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layton

Patagonia Finn approach shoe.

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On my never ending quest to find the best approach shoe, I came across Patagonia's new line of shoes. I got the fin.

 

Pros:

Iron Clad Warranty-I've pretty much destroyed every approach shoe I've ever worn after one season. Hopefully patagonia's excellent construction reputation will outlast their best warranty of any outdoor company. I expect to get at least 5 years out of these if I have to exchange them for a new pair after I've abused them.

Light: less that 2 pounds

Eco-friendlier: made of recycled material.

 

Cons: fucking expensive. I had a gift certificate. But the warranty and expected lifetime should offset the price, as all of their clothing usually does.

Not waterproof-I think this is a pro. Every shoe is gonna get soaked, might as well have it dry quick.

Narrow in the forefoot-when will shoe manufactures realize that the widest part of the human foot is the toebox? Come on! It will help with technical scrambling and climbing though. Still, I'd rather have a nice wide toebox.

 

So if you can afford it, i think these shoes are a good investment since they are really well made, feel comfy, climb fine, are light, and have a kick ass warranty.

 

I returned a 10 year old jacket to them...at THEIR REQUEST. Seriously, I walked in wearing an old jacket of theirs, and they told me to return it! I got a brand new jacket, and since prices went down since I bought it, I got a free raincoat out of the deal...plus a $50 gift certificate I applied towards these shoes. Can't beat that!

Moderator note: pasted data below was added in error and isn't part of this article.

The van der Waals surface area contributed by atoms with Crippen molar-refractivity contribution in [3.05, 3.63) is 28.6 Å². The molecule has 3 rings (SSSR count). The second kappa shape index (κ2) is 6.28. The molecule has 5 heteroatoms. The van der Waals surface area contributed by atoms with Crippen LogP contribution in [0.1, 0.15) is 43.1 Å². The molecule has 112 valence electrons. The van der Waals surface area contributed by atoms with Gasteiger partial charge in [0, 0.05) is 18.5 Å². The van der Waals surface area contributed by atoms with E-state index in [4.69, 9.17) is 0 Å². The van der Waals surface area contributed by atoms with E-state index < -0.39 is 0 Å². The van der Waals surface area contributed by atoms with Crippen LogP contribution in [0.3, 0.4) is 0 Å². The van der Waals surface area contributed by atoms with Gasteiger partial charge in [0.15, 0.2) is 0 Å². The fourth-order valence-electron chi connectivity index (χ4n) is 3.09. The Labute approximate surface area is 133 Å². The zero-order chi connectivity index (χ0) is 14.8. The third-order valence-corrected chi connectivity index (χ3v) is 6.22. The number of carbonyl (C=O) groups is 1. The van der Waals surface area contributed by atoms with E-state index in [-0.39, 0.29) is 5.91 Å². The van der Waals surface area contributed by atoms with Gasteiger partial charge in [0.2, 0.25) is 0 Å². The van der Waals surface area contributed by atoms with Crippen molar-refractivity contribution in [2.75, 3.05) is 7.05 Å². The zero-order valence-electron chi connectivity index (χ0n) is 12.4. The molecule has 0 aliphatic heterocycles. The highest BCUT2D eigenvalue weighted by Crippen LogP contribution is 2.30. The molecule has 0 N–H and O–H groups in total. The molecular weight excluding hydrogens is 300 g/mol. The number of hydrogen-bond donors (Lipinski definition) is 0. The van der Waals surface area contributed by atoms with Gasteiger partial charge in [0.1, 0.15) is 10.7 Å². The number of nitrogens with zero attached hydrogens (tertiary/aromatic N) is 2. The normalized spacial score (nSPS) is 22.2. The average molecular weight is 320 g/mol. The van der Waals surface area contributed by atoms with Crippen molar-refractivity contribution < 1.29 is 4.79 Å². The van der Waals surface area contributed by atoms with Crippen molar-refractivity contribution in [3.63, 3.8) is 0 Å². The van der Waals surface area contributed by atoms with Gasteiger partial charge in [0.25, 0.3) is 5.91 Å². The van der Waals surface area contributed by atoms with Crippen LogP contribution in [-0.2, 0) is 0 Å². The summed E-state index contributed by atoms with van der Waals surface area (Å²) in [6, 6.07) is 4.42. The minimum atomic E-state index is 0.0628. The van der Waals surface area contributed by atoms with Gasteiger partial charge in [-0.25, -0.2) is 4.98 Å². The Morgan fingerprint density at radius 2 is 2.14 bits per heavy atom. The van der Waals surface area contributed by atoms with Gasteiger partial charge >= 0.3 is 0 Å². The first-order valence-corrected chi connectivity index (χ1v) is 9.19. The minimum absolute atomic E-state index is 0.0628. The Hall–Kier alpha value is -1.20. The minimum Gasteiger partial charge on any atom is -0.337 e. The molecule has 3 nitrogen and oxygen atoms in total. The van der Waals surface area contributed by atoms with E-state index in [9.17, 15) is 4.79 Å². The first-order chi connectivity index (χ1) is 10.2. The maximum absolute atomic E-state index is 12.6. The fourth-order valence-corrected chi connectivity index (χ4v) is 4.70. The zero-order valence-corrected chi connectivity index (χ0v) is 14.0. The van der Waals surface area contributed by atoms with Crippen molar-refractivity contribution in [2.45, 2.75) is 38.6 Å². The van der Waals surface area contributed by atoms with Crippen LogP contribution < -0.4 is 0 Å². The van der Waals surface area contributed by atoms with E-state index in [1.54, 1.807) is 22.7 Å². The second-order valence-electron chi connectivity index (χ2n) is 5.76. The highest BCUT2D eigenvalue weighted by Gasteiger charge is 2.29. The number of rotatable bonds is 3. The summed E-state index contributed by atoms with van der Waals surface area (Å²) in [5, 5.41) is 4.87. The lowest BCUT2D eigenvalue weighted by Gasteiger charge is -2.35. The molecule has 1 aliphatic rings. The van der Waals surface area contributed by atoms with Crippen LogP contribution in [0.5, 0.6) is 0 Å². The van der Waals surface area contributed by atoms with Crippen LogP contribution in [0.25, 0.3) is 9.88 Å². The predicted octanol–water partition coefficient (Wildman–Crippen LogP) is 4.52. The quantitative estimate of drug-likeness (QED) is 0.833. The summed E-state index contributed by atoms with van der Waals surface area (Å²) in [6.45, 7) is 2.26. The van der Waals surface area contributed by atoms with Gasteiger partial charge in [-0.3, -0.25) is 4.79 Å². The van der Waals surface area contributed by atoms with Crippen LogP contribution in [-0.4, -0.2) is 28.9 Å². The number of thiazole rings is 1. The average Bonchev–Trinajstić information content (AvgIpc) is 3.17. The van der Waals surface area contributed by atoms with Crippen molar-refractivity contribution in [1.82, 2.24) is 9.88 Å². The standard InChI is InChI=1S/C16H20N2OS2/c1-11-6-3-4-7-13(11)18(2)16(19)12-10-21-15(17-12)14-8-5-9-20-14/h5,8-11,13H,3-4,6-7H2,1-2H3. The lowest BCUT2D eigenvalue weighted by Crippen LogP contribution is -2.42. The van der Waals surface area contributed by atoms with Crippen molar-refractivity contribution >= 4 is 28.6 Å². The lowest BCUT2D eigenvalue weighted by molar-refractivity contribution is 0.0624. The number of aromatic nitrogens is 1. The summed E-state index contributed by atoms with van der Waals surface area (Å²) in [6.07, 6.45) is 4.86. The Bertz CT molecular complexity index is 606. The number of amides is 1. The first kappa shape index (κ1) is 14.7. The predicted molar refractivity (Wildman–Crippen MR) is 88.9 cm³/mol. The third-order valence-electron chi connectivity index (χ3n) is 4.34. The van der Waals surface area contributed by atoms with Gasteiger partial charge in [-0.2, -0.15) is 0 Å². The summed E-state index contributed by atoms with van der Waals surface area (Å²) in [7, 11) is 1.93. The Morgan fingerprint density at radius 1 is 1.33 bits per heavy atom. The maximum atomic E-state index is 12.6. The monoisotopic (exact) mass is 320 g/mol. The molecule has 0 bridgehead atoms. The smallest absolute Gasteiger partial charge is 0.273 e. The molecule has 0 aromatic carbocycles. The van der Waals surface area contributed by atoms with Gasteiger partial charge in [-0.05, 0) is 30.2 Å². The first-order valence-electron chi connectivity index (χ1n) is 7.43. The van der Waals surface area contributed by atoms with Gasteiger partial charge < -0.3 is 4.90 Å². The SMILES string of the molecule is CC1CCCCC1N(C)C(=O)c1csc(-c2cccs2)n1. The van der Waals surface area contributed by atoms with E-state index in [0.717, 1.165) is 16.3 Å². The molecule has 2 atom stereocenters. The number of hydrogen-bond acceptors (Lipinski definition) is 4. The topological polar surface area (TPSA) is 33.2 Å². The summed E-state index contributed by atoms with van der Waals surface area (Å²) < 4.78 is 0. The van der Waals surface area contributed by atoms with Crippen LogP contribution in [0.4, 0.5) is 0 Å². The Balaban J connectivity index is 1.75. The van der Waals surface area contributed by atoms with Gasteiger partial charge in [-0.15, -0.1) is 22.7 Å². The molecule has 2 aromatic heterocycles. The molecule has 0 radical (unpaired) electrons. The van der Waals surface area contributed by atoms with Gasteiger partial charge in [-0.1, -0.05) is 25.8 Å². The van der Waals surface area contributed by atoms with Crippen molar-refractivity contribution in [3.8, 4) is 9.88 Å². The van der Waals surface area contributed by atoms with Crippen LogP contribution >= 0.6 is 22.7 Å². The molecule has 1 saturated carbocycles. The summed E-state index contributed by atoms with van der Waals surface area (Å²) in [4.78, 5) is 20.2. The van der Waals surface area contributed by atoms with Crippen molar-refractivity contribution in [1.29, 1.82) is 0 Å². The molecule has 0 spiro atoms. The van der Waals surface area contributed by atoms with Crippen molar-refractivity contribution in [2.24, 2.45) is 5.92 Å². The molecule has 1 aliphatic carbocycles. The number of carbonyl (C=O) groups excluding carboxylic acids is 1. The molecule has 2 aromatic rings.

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Just abused them for 5 days in Red Rocks, and they held up great, hiked great, and climbed great.

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I finally destroyed my Mountain Masters after 3 years of heavy use. I noticed that these come in size fricken huge. I will have to get a pair.

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Saw these at the Escape Route in Whistler on the weekend. Gotta say I think the fabric will get trashed much quicker than leather, as it always does. I want to see an approach shoe with 100% rands, all the way to the laces!

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Picked up a pair of the Huckleberry last week. Very comfortable, feel very sturdy, and look great.

 

Time will tell on the wear factor.

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So after a few months, I'd have to say they are good hikers, very comfy, and held up great. Major downside, they don't stick to rock worth a goddamn.

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Major downside, they don't stick to the rock worth a goddamn.

 

almost, but not quite, completly unlike whitney houston

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Hopefully patagonia's excellent construction reputation will outlast their best warranty of any outdoor company. I expect to get at least 5 years out of these if I have to exchange them for a new pair after I've abused them.

 

Patagonia contracted out to Merrell to manufacture their shoes.

Patagonia makes great gear...not so sure about Merrell.

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So you are saying they are not as sticky as Montrail Hardrocks. I have used my Hardrocks for many a class 3 climb. Are the Finns not recommended for that?

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